That’s why actively engaging with the content you consume is so important. It won’t make your work look more like someone else’s—it will make it look more like your own.
3. Study other art forms
Studying the work of other filmmakers is critical as a colorist, but if you really want to improve your artistic style you need to step outside the realm of cinema.
Painting, still photography, and illustration can be just as valuable to our creative development as filmmakers, and sometimes even more so. These forms can challenge and expand our ideas about light, texture, composition, motion, and color.
And of course, we can find inspiration in non-image-based forms as well. Sculpture, architecture, dance, and music can all spark surprising ideas and connections.
For example, many years ago I became obsessed with the unique sonic texture of Freddie King’s “Living on the Highway”. It had an incredible grit and power to it, and it simply felt bigger than other music.
I learned that one of the reasons for this quality was that it was recorded using analog equipment that “soft-clipped” the signal, driving it to maximum loudness without ever fully distorting or “hard-clipping”.
This song inspired my first grading experiments with what I now know is called “roll-off” in color grading—the upward bending of a signal as it approaches pure white. This technique creates a greater perceived contrast without ever exceeding what the display can reproduce. Years later, I’ve refined a specific roll-off shape which I deploy in some form on nearly every project I tackle.
So, if you’re serious about cultivating your personal style, pay attention to the creative ideas all around you, especially those expressed in other art forms.
4. Make mistakes
Perhaps the best thing we can do to cultivate our style as artists is to make mistakes.
Before you brush this off as a tired cliché, let me emphasize that I don’t mean “be willing to accept your mistakes.” I’m telling you to intentionally and proactively make them.
This is one of the most difficult aspects of turning passion into a profession. When we’re learning for our own enjoyment and aren’t obligated to a boss or client, we feel free to experiment and fail, and as a result, our development tends to be quite rapid.
But as we begin attaching identity, money, and expectations to our work, the stakes increase. Consciously or otherwise, we become risk-averse and self-preserving, more likely to go for the tried-and-true than to go out on a limb. While sticking with what works is part of what keeps us in business, it can also easily lead to creative stagnation.
The only antidote to this is to spend time doing things wrong on purpose, challenging your rules and assumptions about your craft. Of course, you may not want to do this with your client in the room, but with conscious effort you can find the right moments.
For example, I like to open up old projects and re-grade them with one or more constraints in place, such as:
- Grade the entire timeline using only one tool or knob
- Grade every shot to fall below 50% on the histogram
- Grade the entire project with saturation maxed out on every shot
These are just a few ideas, but the possibilities are endless. The point is to constrain yourself from the outset with a “wrong” decision and to find a way to make it work.
And be sure to remember this suggestion the next time someone comes to you with a low-paying project. Negotiate additional time in exchange for a lower rate. This extra time will give you latitude to experiment, and can be a great way to make a tight budget work for everybody.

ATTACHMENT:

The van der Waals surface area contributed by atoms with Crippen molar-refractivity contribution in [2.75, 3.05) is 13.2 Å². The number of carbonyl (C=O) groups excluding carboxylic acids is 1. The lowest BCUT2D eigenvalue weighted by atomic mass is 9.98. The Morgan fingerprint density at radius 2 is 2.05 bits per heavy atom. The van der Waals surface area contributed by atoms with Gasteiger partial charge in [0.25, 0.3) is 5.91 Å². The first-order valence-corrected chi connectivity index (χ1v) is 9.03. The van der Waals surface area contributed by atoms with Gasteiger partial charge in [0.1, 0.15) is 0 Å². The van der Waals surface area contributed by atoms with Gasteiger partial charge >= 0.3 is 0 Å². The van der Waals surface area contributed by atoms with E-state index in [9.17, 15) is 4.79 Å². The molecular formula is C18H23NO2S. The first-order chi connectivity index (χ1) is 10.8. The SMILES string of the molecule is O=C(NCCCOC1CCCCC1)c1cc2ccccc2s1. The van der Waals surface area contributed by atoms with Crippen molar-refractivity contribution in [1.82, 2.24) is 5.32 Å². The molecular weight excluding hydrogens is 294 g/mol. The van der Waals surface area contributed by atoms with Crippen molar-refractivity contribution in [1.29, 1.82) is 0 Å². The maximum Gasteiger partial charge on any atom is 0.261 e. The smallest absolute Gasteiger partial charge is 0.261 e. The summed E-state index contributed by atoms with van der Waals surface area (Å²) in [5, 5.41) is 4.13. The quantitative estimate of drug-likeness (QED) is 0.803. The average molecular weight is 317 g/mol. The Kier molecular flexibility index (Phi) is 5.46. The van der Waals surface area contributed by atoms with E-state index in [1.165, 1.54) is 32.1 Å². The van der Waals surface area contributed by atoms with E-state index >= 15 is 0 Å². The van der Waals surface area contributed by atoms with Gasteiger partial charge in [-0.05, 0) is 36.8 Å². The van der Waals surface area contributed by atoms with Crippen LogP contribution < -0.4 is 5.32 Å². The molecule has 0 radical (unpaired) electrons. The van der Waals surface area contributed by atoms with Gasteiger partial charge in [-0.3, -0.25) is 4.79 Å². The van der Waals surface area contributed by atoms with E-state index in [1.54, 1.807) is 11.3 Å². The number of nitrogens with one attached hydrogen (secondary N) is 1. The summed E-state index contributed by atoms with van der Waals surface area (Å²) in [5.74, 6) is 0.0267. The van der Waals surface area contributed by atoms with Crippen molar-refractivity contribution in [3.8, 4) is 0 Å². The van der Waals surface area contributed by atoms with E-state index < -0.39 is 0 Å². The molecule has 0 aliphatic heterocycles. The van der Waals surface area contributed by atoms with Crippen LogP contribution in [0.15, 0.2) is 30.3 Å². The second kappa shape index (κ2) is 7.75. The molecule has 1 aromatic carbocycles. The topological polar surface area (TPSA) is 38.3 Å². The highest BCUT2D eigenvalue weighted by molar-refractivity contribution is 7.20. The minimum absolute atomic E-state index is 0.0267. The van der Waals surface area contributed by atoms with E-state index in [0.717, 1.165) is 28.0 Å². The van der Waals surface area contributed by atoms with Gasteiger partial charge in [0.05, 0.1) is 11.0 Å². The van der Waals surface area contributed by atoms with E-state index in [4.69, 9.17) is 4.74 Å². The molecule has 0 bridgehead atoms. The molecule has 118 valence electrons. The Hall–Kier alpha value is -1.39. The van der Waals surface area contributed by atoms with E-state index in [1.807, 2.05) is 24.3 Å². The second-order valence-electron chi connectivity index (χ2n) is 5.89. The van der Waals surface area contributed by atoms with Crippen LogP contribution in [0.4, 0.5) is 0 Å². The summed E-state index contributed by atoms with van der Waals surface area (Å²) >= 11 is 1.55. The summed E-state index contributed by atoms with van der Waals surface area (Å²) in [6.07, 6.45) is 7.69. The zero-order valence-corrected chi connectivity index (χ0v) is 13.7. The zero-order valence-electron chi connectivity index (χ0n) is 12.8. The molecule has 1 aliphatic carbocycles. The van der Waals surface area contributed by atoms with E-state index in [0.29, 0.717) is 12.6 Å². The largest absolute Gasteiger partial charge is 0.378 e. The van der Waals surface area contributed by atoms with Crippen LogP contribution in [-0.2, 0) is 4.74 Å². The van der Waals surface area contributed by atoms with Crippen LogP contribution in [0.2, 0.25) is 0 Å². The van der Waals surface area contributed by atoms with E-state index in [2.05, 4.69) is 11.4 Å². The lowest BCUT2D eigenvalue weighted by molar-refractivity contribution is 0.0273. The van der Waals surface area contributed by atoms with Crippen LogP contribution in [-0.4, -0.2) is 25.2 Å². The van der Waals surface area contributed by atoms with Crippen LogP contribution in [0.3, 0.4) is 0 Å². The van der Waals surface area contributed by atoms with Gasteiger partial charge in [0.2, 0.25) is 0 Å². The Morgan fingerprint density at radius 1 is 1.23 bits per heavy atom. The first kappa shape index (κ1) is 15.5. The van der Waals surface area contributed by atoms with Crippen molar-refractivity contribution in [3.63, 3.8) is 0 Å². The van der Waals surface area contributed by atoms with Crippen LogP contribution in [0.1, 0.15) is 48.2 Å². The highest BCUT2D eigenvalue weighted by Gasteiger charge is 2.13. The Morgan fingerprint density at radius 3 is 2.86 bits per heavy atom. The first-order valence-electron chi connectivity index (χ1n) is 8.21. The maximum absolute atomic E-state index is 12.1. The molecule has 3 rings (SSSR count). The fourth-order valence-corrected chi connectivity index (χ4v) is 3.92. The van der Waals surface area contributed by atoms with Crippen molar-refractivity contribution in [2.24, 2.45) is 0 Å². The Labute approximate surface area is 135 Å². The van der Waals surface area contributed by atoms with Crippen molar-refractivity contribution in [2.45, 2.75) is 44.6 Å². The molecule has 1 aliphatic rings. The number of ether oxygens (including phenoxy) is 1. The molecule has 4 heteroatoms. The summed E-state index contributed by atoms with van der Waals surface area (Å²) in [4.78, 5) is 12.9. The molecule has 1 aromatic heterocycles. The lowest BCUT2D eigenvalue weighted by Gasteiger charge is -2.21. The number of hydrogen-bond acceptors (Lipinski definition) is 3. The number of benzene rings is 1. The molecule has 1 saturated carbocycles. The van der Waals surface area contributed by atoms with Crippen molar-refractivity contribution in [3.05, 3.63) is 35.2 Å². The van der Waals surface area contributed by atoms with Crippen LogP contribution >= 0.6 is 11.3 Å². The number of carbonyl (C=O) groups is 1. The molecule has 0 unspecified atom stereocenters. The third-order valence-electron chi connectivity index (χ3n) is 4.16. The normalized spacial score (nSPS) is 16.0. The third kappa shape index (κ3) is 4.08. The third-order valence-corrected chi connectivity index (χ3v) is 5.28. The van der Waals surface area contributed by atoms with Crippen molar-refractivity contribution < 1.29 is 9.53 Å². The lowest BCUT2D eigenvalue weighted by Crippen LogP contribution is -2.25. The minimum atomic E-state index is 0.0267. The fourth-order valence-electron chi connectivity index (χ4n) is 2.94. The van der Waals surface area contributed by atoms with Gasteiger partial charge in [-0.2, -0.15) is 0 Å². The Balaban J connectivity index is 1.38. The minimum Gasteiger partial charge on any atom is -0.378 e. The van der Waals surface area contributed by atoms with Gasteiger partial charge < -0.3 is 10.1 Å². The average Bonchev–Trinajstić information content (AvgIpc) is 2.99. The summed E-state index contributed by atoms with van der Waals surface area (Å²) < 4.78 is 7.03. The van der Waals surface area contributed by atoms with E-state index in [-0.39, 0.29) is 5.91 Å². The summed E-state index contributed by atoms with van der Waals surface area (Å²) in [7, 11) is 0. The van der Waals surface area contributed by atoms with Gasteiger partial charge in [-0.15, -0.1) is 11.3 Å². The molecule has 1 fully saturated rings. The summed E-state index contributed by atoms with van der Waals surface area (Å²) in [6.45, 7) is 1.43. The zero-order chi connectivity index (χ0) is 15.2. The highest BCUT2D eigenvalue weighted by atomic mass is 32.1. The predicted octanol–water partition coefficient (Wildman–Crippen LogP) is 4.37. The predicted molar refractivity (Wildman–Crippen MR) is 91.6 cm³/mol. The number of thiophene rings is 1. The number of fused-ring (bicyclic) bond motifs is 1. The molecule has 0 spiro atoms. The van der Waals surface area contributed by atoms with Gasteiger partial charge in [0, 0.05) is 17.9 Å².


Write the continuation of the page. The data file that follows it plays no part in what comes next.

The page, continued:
As you work on delivering a polished final product, you’ll have the ability to explore ideas which may not necessarily prove fruitful, but will help you develop your style in a real-world setting.
5. Study the history of your craft
A final piece of advice in honing your creative style is to study the masters who came before you.
This is good advice for any artist, but it’s especially applicable to color grading as our craft represents the fusion of two very different disciplines: color timing and color correction.
This distinction is a lengthy subject in and of itself, but to simplify, color timing was designed for mastering cinema images and color correction for tweaking broadcast video.
Today, this distinction has blurred nearly beyond recognition, leaving us with a patchwork of tools and creative culture that borrows from both. This can have a profound impact on our process and our results, which places an especially high demand on colorists to understand the lineage and legacy of their practice.
Here’s a simple example. Color timing employs a subtractive color system, while color correction traditionally uses additive color. In the digital realm, we’re free to use either, but only if we know that we have this freedom. Let’s say we have a frame we want to add a strong pop of saturation to.
In the following image, I’ve introduced saturation using additive color, meaning that as I add color, I’m also adding luminance.
And in the next, I’ve added the same amount of saturation, but using subtractive color, meaning that colors get darker as they become more saturated.
The image you find more pleasing is a matter of personal taste, but that’s precisely my point. By understanding the difference in methods between these two disciplines, and by experimenting with both, I’ve cultivated a strong preference for the latter in my work. The concept of subtractive color has become another cornerstone of my personal style.
Studying the history of your craft opens your eyes to the full range of creative choices available, and allows you more control over the results. You don’t have to passively accept off-the-shelf methods or tools, because you’ll have the full breadth of the craft to pull from.
Get to it
I hope these principles give you some fresh ideas and motivation for developing your style as a colorist.
While there are no easy shortcuts to achieving this goal, there’s nothing wrong with actively pursuing it. In fact, without doing so, you’re unlikely to progress much at all. But if you consistently invest your curiosity, imagination, and passion into the process, you’ll find it one of the most rewarding aspects of our craft.
Got any tricks or ideas of your own for cultivating artistic style? Let me know in the comments.